A talk with Sheriff Ezell Brown
What we have to realize also is even though these incidents occurred in the Enclave apartments on the west side, we feel it throughout the community. It affects the entire community.”
This week, alone, two alleged murders occurred in Newton County, and another person was killed in the city of Covington. Since April there have been two other murders, one a stabbing in the Wesleyan neighborhood on May 19 and the other a shooting in Covington on June 19, both charged to juveniles. In wake of the recent tragedies in Newton County, including several murders that have occurred over the past month, the Covington News sat down with Newton County Sheriff Ezell Brown to get his take on the recent violent crimes, and how the community can band together in this time.
COVINGTON NEWS: How is the Sheriff's Office responding to the recent murders?
SHERIFF EZELL BROWN: First I would like to extend our sympathy and concerns to all families in these tragic events, because it affects both sides of each family. It is a real life-altering event for each one of the families, so that’s our concern, hopes and prayers that both sides of the families can get through this. What we are doing in an effort regarding the recent murders, we have increased our patrol in the area. We’re being more visible and we’re continuing to interact with the citizens and garnering their support and help in combating any and all crimes in the area. We’re calling upon the community. If you hear something, see something, know something, we’re asking them to get involved and contact the Sheriff’s Office.
COVINGTON NEWS: What do you think is contributing to the spike in murders recently?
BROWN: I think it’s a national crime issue. Everything is tense, and I think it’s a trickle-down effect. Statistically, I believe more crimes occur in the summer. We have more perhaps in and outside of the community in the summer.
COVINGTON NEWS: In what ways can the community can help in preventing these kinds of crimes?
BROWN: I think what we need to do is to continue providing the information. We have to start early. We can’t just start when we have an adult community. Starting early is what we’re doing now, and hopefully we will reap the benefits of it in years to come, and I certainly hope those years are around the corner. When we teach our C.H.A.M.P.S. [Choosing Healthy Activities and Methods Promoting Safety] program to all of our fifth graders in school, I think it should be a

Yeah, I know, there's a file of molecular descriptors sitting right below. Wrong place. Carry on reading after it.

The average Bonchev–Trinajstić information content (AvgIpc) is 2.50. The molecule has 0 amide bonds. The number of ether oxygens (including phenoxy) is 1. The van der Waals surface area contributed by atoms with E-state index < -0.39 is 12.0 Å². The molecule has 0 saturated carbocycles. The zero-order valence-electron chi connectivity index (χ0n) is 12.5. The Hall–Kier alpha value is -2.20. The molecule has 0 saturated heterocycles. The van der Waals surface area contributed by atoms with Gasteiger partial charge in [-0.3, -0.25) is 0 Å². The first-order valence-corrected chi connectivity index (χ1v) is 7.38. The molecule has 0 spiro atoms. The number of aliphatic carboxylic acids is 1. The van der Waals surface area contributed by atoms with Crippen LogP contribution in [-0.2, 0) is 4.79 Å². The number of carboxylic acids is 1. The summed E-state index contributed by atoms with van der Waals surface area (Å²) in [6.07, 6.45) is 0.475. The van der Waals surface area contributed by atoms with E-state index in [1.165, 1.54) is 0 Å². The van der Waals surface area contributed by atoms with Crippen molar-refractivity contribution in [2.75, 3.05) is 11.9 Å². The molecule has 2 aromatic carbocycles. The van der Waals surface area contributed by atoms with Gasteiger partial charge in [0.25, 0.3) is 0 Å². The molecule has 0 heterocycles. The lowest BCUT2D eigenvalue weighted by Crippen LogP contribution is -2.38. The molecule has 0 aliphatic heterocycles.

continuation of some type of wellness program that expand across the school system, as well as the community to make things more affordable. I think accessible recreation activities and a number of factors could help end this. I think town hall meetings, which we do have, and neighborhood watch meetings can help. Nontraditional information and meet and greets allow the public to have one on ones with law enforcement without a real life-changing event. COVINGTON NEWS: Do have any other comments you’d like to share?
BROWN: I think as officers of the law, we need to continue to strive and push forward with our community policing effort. I think one of the things we also need to do is to eliminate the ‘snitch’ method, if you know what I mean. We need to somehow eliminate that so that the citizens will feel more freely to come forward and get involved when they see, know or hear something. It is time for them to get involved. We need to partner with more community organizations and have a joint effort in ensuring that our communities are safe. What we have to realize also is even though these incidents occurred in the Enclave apartments on the west side, we feel it throughout the community. It af- fects the entire community. Our goal is to hopefully be able to put more officers on the street. Everyone knows that more officers tend to be a deterrent of crime, and that’s what we’re hoping we can do. We’ve urged the board and asked for more help and assistance, and we certainly hope they will hear our cry, particularly after these incidents that have occurred.